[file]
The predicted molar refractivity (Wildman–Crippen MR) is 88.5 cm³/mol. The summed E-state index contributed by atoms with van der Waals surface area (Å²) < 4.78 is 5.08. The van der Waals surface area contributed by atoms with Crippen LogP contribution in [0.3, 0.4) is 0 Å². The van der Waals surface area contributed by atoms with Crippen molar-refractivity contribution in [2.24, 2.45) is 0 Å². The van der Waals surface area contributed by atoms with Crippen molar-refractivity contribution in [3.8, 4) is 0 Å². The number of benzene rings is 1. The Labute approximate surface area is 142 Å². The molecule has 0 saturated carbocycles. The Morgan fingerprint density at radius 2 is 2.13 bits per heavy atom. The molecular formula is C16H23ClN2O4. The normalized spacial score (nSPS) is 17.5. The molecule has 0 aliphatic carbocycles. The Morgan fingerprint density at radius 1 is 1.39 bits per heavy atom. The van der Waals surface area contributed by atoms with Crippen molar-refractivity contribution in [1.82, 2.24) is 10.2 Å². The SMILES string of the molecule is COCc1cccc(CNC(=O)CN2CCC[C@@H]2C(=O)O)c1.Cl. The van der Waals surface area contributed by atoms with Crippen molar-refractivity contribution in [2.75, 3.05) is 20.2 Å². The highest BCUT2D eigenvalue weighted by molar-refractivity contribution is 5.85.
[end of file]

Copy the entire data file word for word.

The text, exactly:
The predicted molar refractivity (Wildman–Crippen MR) is 88.5 cm³/mol. The summed E-state index contributed by atoms with van der Waals surface area (Å²) < 4.78 is 5.08. The van der Waals surface area contributed by atoms with Crippen LogP contribution in [0.3, 0.4) is 0 Å². The van der Waals surface area contributed by atoms with Crippen molar-refractivity contribution in [2.24, 2.45) is 0 Å². The van der Waals surface area contributed by atoms with Crippen molar-refractivity contribution in [3.8, 4) is 0 Å². The number of benzene rings is 1. The Labute approximate surface area is 142 Å². The molecule has 0 saturated carbocycles. The Morgan fingerprint density at radius 2 is 2.13 bits per heavy atom. The molecular formula is C16H23ClN2O4. The normalized spacial score (nSPS) is 17.5. The molecule has 0 aliphatic carbocycles. The Morgan fingerprint density at radius 1 is 1.39 bits per heavy atom. The van der Waals surface area contributed by atoms with Crippen molar-refractivity contribution in [1.82, 2.24) is 10.2 Å². The SMILES string of the molecule is COCc1cccc(CNC(=O)CN2CCC[C@@H]2C(=O)O)c1.Cl. The van der Waals surface area contributed by atoms with Crippen molar-refractivity contribution in [2.75, 3.05) is 20.2 Å². The highest BCUT2D eigenvalue weighted by molar-refractivity contribution is 5.85.